No Countries Have Met EU Conditions Without Being Admitted, Freepik

Original article (in Bosnian) was published on 15/3/2024; Author: Maida Salkanović

In anticipation of the green light for opening accession talks between Bosnia and Herzegovina and the EU, some media outlets published incorrect information stating that there are countries which have met the membership criteria, but have not become members.

At the session held on March 21, 2024, the European Council approved the opening of negotiations with Bosnia and Herzegovina (BiH) for membership in the European Union. The Council had previously invited the European Commission to report on BiH’s progress in March 2024 to decide whether the conditions for opening negotiations had been met. BiH was granted candidate status in December 2022.

The decision was extensively covered in Bosnian and Herzegovinian media, which had been publishing articles about the upcoming session and possible outcomes for weeks before. On March 3, 2024, the Federal Television aired a video report analyzing not only the likelihood of BiH receiving the green light to start negotiations but also what the approval to start negotiations means on the path to membership. The report included interviews with individuals discussing the experiences of Serbia and North Macedonia in the EU accession process. The report was published with the following title:

“There Are Countries That Have Long Met the Conditions, But Have Not Yet Achieved Membership”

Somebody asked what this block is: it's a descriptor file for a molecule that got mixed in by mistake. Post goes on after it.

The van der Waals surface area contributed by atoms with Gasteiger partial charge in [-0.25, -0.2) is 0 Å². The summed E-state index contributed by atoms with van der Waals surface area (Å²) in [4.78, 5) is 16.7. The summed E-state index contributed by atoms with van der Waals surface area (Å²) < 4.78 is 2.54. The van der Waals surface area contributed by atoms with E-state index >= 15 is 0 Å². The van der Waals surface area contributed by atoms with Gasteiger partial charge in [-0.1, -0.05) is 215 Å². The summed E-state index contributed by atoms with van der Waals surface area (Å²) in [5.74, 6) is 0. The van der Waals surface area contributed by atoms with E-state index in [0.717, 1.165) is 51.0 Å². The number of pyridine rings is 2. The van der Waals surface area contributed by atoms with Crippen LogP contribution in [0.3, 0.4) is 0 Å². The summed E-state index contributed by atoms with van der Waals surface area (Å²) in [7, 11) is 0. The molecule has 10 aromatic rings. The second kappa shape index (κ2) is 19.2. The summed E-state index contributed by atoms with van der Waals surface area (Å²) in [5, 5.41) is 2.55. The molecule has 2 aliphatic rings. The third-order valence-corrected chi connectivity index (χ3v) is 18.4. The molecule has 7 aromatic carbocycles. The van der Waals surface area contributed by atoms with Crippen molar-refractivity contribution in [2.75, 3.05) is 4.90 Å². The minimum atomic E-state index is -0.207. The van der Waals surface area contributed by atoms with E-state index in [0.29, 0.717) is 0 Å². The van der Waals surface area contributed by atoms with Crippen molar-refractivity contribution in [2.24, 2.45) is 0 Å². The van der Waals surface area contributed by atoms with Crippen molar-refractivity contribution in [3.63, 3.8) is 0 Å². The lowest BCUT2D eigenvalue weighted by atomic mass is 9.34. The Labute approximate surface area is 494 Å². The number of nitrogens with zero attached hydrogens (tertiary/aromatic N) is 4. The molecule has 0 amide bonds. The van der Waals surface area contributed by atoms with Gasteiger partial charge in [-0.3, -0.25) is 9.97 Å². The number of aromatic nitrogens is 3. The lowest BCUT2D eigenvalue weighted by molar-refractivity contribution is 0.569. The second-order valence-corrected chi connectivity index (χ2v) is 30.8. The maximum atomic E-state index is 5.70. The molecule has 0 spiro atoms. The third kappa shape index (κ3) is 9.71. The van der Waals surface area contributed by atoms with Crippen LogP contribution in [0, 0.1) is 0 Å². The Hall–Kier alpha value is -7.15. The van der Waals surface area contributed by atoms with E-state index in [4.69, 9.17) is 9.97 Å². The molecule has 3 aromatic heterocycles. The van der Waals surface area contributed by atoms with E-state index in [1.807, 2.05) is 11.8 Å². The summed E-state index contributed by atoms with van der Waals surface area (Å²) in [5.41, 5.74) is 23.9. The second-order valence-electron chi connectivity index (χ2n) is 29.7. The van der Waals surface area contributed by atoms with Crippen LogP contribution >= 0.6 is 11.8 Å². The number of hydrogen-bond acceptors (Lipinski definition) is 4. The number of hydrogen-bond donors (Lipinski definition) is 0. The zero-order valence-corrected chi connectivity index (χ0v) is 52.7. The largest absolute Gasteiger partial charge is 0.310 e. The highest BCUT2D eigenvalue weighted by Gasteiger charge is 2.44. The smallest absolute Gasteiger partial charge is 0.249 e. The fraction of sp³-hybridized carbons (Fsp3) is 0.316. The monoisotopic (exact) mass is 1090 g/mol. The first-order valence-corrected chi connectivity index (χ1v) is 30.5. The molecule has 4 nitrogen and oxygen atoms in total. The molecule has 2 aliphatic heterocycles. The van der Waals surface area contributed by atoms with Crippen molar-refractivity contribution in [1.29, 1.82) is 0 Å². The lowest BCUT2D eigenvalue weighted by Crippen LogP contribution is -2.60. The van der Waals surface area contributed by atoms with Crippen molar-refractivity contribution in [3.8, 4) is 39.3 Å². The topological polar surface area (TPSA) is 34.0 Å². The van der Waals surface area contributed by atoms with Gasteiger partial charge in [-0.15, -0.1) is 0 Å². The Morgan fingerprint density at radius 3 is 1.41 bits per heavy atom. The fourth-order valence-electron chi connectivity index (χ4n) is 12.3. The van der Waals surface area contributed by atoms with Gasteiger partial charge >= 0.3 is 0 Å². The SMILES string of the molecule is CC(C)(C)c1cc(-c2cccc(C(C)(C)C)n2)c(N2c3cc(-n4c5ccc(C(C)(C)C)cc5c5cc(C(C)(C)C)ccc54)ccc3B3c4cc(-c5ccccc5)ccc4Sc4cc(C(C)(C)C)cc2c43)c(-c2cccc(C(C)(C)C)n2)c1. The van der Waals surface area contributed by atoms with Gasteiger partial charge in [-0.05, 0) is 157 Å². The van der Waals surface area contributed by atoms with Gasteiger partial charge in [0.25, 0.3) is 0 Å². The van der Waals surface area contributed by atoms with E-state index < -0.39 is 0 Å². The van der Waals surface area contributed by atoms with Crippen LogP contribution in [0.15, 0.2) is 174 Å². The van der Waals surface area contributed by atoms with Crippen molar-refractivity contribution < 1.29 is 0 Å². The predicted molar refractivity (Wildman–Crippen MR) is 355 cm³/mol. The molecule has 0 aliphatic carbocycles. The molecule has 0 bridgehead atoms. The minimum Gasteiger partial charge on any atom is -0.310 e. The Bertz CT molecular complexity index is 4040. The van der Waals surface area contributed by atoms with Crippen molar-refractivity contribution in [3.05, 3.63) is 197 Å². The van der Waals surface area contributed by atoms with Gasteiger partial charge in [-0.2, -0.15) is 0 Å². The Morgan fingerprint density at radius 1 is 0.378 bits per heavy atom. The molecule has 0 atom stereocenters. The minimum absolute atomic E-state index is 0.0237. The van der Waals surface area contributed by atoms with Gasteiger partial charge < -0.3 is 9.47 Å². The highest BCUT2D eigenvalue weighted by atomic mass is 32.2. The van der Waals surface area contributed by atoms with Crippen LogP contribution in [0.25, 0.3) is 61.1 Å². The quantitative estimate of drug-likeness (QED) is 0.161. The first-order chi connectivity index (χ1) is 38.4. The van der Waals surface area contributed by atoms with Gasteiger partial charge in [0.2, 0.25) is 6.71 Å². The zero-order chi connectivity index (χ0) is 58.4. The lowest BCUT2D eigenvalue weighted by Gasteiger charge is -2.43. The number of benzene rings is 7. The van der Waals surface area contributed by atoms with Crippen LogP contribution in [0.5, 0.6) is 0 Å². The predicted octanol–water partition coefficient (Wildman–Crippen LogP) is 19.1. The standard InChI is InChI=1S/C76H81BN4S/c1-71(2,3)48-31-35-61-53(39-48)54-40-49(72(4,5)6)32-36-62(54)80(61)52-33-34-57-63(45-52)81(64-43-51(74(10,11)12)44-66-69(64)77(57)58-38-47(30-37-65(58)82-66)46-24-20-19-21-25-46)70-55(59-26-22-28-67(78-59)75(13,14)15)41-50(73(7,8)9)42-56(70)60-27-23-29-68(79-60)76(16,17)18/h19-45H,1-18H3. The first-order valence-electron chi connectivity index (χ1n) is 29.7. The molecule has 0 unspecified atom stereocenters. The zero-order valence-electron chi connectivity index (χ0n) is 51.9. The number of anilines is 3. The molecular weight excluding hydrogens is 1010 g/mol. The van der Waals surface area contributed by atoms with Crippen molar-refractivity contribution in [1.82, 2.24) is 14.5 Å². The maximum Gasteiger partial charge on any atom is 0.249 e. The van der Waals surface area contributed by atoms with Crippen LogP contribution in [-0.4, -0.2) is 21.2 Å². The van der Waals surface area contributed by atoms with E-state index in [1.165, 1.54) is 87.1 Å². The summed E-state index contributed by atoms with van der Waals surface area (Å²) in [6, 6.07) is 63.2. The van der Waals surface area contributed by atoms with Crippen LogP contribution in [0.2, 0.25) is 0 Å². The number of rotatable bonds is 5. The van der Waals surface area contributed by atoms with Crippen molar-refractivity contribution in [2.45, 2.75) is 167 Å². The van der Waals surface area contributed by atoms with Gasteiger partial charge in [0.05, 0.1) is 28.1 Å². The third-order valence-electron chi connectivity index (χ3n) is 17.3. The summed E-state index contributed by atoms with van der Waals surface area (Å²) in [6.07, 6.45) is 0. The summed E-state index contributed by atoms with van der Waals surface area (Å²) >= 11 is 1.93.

The same page also published the transcript of the report in article form. The introduction of the article states:

“The European Council is expected to decide on the opening of negotiations with Bosnia and Herzegovina at the session on March 21. It will then be known how far we are from the European perspective. However, the negotiation process itself for EU accession is no guarantee that the authorities will efficiently and swiftly fulfill all obligations. The example of neighboring countries confirms this.”

The article also mentions:

“The path of the countries in the region towards Euro-integration is not smooth. Many have long met the demanding conditions but are still waiting for membership.”

The video was also posted on the YouTube and Facebook accounts of Federal Television with the same title. The text, with the same or slightly modified title, was carried by portals BljesakEttoUskopljeRamski vjesnik and Rama-Prozor. Portals Slobodna Bosna i Izdvojeno added “No Guarantees for Us” to their titles.

What are the facts?

To join the EU, a candidate country must meet certain conditions set by the EU. Broadly speaking, this means it must meet the Copenhagen criteria:

  • political criteria: stability of institutions guaranteeing democracy, the rule of law, human rights and respect for and protection of minorities;
  • economic criteria: a functioning market economy and the capacity to cope with competition and market forces;
  • administrative and institutional capacity to effectively implement the acquis* and ability to take on the obligations of membership.

Meeting these conditions is evaluated through 35 chapters that should demonstrate the country’s readiness in various areas to join the EU, playing a key role in assessing whether the country meets the Copenhagen criteria. Each chapter corresponds to a specific area of EU legislation and policy, and countries must demonstrate that their laws are aligned with EU standards within these areas. As of 2020, these chapters are divided into thematic clusters.